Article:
Tag Archives: Scottish Words

Word of the Week


To miss yourself is not to somehow become aware of the absence of your body, but to fail to experience something enjoyable through not being in the right place at the right time: “Ye missed yerself not comin’ on Saturday … it was a right good night.”  (i.e. you missed out.)

If you are angry with someone and you are telling a third party exactly what you will do when you catch the offender, you might say Ah’ll no miss him or, in its fuller form, I’ll no miss him an’ hit the wa‘.

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In Memoriam: Dr. L. M.,  M.D., F.A.C.O.G.
5 Mar 1957 — 28 Oct 2008
He will be missed.


Word of the Week


For some reason the name of this traditional filling for pies or accompaniment (ground beef) for totties has been borrowed by the dialect for a variety of reasons.

It can mean nonsense or deliberate untruthfulness: “That’s pure mince you’re talking.”  “Do they expect us to believe this mince?”  Another meaning is anything nasty or dirty:  “What’s this mince on the sleeve of ma coat?”

It is taken as a measure of density, whether of the brain or another substance:  “The guy’s as thick as mince.”  Some people refer to a pint of Guinness as a pint of mince.  A person who seems very quiet or downcast, may be told they are sitting there like a pun (pound) of mince.”

To sicken someone’s mince is to spoil something for him or deflate him:  “It didnae half sicken his mince when he didnae get that bonus.”

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Word of the Week


The phrase at the back of can mean two things:  The most common is in reference to time, where the back of an hour is the period just after it.  “Ah’m meeting them at the back of four.”  There is no set length to this period but it would probably not extend past twenty minutes:  “Ye were meant to be here at the back of nine and it’s half-nine already.”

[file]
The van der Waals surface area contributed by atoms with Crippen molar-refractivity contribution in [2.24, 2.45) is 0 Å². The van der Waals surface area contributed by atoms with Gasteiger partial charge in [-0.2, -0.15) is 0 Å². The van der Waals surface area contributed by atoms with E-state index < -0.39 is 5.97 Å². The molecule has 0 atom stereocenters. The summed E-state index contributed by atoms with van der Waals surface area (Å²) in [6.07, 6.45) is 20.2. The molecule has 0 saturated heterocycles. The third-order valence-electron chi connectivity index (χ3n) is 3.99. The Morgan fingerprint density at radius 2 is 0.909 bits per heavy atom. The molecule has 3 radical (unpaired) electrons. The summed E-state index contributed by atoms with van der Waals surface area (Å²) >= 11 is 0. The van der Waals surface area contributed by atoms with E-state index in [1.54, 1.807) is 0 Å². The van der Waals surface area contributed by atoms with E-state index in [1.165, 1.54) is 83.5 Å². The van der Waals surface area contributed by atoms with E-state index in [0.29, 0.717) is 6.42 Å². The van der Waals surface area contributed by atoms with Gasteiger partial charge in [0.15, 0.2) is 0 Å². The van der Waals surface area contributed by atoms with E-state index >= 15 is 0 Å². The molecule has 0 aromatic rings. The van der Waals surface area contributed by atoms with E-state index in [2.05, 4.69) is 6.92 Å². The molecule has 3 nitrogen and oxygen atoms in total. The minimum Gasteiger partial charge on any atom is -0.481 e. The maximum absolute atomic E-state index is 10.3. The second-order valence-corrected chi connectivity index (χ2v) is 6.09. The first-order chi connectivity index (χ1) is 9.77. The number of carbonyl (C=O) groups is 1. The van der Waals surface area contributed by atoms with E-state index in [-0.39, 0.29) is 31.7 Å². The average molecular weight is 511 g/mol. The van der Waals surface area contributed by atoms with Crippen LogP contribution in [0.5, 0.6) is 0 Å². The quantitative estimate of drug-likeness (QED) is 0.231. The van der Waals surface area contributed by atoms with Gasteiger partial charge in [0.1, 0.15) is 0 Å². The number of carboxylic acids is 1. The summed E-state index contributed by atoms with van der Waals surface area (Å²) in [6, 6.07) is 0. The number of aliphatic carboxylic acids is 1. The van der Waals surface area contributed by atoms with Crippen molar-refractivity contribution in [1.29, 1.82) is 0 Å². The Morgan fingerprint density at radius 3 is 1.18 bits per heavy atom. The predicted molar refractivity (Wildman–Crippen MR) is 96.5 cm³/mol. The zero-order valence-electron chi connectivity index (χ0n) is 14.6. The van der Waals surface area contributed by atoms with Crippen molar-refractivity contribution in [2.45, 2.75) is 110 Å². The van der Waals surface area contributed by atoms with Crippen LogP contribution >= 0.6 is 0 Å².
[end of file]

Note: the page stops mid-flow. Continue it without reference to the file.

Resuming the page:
The other use is to mean behind:  “She left her motor at the back of Woolies.”

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Word of the Week


One of the many terms that have come from football into general use.  To blooter the ball in a game is to kick it powerfully but without much control:
“How could ye no have squared it tae me instead of blootering it inty the crowd?”

The verb can also mean to do something in a quick and careless way:
“There’s no way that hoose could be painted right in wan day;  They must’ve blootered it.”

Similarly, if a person quickly spends a sum of money he may be said to have ‘blootered the whole lot.’

Someone who is very drunk may be described as being blootered.

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Word of the Week


Used to introduce the subject of remarks that immediately follow:
“See that wummin doon the stair? Talk aboot ignorant!”

This is a useful device for people who like to break in a subject gradually rather than breenge straight to the point:
“See that guy wi’ the baseball hat? See his dug? See where it does its business? Shouldny be allowed.”

See if is used to introduce a question seeking information:
“See if Ah ask yer pal fur a len a his lawnmower, with he gie it tae me?”
“See if Ah’ve tae tell you again, Ah’ll tan yer arse.”

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